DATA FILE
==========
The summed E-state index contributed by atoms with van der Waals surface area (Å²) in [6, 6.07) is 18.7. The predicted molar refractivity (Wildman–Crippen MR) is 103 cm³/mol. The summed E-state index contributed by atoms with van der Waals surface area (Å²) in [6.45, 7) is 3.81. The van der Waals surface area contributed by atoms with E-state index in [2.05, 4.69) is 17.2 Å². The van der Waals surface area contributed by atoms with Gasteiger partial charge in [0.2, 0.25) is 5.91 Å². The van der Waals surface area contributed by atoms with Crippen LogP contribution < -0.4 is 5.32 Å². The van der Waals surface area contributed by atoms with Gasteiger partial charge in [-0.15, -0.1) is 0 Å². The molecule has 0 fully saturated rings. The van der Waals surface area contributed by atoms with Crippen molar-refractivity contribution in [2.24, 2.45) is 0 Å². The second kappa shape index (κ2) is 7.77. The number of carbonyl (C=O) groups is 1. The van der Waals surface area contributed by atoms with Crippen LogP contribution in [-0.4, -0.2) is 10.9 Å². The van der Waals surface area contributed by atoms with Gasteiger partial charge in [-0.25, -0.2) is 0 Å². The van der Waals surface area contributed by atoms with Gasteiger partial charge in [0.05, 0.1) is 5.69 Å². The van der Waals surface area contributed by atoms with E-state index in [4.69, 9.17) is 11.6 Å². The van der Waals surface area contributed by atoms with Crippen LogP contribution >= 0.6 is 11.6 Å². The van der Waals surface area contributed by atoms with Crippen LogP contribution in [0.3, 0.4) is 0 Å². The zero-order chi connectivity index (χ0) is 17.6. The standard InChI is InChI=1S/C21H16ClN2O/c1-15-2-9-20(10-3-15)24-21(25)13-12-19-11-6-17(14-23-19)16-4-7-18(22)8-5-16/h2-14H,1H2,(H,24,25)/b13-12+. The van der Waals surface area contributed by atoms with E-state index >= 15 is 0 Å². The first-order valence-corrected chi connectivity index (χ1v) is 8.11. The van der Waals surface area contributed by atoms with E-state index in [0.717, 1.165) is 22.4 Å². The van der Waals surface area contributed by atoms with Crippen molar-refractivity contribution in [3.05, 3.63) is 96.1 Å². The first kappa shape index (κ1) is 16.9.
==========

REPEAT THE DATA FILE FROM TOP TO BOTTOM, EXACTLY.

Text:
The summed E-state index contributed by atoms with van der Waals surface area (Å²) in [6, 6.07) is 18.7. The predicted molar refractivity (Wildman–Crippen MR) is 103 cm³/mol. The summed E-state index contributed by atoms with van der Waals surface area (Å²) in [6.45, 7) is 3.81. The van der Waals surface area contributed by atoms with E-state index in [2.05, 4.69) is 17.2 Å². The van der Waals surface area contributed by atoms with Gasteiger partial charge in [0.2, 0.25) is 5.91 Å². The van der Waals surface area contributed by atoms with Crippen LogP contribution < -0.4 is 5.32 Å². The van der Waals surface area contributed by atoms with Gasteiger partial charge in [-0.15, -0.1) is 0 Å². The molecule has 0 fully saturated rings. The van der Waals surface area contributed by atoms with Crippen molar-refractivity contribution in [2.24, 2.45) is 0 Å². The second kappa shape index (κ2) is 7.77. The number of carbonyl (C=O) groups is 1. The van der Waals surface area contributed by atoms with Crippen LogP contribution in [-0.4, -0.2) is 10.9 Å². The van der Waals surface area contributed by atoms with Gasteiger partial charge in [-0.25, -0.2) is 0 Å². The van der Waals surface area contributed by atoms with Gasteiger partial charge in [0.05, 0.1) is 5.69 Å². The van der Waals surface area contributed by atoms with E-state index in [4.69, 9.17) is 11.6 Å². The van der Waals surface area contributed by atoms with Crippen LogP contribution >= 0.6 is 11.6 Å². The van der Waals surface area contributed by atoms with Crippen LogP contribution in [0.3, 0.4) is 0 Å². The zero-order chi connectivity index (χ0) is 17.6. The standard InChI is InChI=1S/C21H16ClN2O/c1-15-2-9-20(10-3-15)24-21(25)13-12-19-11-6-17(14-23-19)16-4-7-18(22)8-5-16/h2-14H,1H2,(H,24,25)/b13-12+. The van der Waals surface area contributed by atoms with E-state index >= 15 is 0 Å². The first-order valence-corrected chi connectivity index (χ1v) is 8.11. The van der Waals surface area contributed by atoms with E-state index in [0.717, 1.165) is 22.4 Å². The van der Waals surface area contributed by atoms with Crippen molar-refractivity contribution in [3.05, 3.63) is 96.1 Å². The first kappa shape index (κ1) is 16.9.